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Biochem Biophys Res Commun. 1998 Nov 27;252(3):711-5.

Elevated low-density lipoprotein in Alzheimer's disease correlates with brain abeta 1-42 levels.

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Haldeman Laboratory for Alzheimer Disease Research, Sun Health Research Institute, 10515 West Santa Fe Drive, Sun City, Arizona, 85351, USA.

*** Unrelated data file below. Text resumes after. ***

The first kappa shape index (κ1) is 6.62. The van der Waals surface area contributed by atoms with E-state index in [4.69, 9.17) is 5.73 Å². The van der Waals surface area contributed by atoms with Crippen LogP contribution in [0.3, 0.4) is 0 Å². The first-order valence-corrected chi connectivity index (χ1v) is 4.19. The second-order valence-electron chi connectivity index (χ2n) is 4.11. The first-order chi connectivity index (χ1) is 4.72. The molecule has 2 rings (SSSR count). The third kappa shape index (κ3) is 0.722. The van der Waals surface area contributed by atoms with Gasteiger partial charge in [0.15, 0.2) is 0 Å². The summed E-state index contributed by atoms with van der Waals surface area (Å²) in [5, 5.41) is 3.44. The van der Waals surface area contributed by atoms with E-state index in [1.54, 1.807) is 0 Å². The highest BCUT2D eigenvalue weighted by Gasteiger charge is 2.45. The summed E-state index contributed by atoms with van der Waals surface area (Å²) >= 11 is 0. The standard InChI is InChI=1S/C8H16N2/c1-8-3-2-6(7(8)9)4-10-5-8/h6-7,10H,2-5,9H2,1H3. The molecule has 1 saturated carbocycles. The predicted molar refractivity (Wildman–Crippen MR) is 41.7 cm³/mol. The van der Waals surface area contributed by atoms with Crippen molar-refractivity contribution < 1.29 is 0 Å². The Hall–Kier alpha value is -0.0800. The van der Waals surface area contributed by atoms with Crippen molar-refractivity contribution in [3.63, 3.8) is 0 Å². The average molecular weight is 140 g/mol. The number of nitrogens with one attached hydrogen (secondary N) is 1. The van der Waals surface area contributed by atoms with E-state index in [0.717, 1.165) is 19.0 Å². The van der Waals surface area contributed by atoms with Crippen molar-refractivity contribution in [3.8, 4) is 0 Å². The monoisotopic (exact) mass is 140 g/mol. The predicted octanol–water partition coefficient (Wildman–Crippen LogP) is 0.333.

Sera obtained in the immediate postmortem from 100 individuals, 64 neuropathologically diagnosed Alzheimer's disease (AD) cases and 36 nondemented controls, were analyzed for cholesterol, lipoproteins, apolipoproteins (Apo), and triglycerides. All individuals were ApoE genotyped, and the amounts of Abeta (N-40 and N-42) in cerebral cortex of AD and control subjects were determined. When compared to controls, AD individuals had significantly higher LDL cholesterol (P = 0.006), ApoB (P = 0.018), Abeta N-40 (P = 0.024) and Abeta N-42 (P < 0.001), and significantly lower HDL cholesterol (P = 0.040). There were positive correlations between the levels of serum total cholesterol (r = 0.359, P = 0.004), LDL cholesterol (r = 0.328, P = 0.008), and ApoB (r = 0.395, P = 0.001) to the amount of Abeta N-42 in AD brains, but not to Abeta N-40. These correlations were independent of ApoE genotype and were not seen in the control group. The present results suggest for the first time that elevated serum cholesterol, especially in the form of LDL, influences the expression of AD-related pathology.

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